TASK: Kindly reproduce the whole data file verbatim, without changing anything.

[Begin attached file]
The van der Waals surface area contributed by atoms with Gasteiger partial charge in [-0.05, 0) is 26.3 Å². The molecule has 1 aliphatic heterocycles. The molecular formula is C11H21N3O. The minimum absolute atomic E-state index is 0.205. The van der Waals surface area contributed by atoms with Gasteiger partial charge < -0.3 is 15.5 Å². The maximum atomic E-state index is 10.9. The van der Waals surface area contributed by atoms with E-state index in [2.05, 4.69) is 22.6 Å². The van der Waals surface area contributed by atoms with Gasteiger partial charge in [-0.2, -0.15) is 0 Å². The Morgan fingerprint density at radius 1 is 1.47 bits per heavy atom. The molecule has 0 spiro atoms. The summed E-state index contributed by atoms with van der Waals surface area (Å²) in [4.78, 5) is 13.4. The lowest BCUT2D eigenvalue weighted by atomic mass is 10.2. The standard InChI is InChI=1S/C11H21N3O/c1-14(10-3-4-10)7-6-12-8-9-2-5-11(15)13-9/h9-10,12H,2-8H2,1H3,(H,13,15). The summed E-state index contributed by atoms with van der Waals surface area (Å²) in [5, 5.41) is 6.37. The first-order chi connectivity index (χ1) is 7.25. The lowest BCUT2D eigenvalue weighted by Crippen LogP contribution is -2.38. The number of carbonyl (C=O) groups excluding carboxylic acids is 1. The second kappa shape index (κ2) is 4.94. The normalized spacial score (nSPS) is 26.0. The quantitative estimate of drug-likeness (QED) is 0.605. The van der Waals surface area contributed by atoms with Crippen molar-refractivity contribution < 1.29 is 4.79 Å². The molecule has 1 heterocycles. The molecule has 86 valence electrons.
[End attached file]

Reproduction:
The van der Waals surface area contributed by atoms with Gasteiger partial charge in [-0.05, 0) is 26.3 Å². The molecule has 1 aliphatic heterocycles. The molecular formula is C11H21N3O. The minimum absolute atomic E-state index is 0.205. The van der Waals surface area contributed by atoms with Gasteiger partial charge < -0.3 is 15.5 Å². The maximum atomic E-state index is 10.9. The van der Waals surface area contributed by atoms with E-state index in [2.05, 4.69) is 22.6 Å². The van der Waals surface area contributed by atoms with Gasteiger partial charge in [-0.2, -0.15) is 0 Å². The Morgan fingerprint density at radius 1 is 1.47 bits per heavy atom. The molecule has 0 spiro atoms. The summed E-state index contributed by atoms with van der Waals surface area (Å²) in [4.78, 5) is 13.4. The lowest BCUT2D eigenvalue weighted by atomic mass is 10.2. The standard InChI is InChI=1S/C11H21N3O/c1-14(10-3-4-10)7-6-12-8-9-2-5-11(15)13-9/h9-10,12H,2-8H2,1H3,(H,13,15). The summed E-state index contributed by atoms with van der Waals surface area (Å²) in [5, 5.41) is 6.37. The first-order chi connectivity index (χ1) is 7.25. The lowest BCUT2D eigenvalue weighted by Crippen LogP contribution is -2.38. The number of carbonyl (C=O) groups excluding carboxylic acids is 1. The second kappa shape index (κ2) is 4.94. The normalized spacial score (nSPS) is 26.0. The quantitative estimate of drug-likeness (QED) is 0.605. The van der Waals surface area contributed by atoms with Crippen molar-refractivity contribution < 1.29 is 4.79 Å². The molecule has 1 heterocycles. The molecule has 86 valence electrons.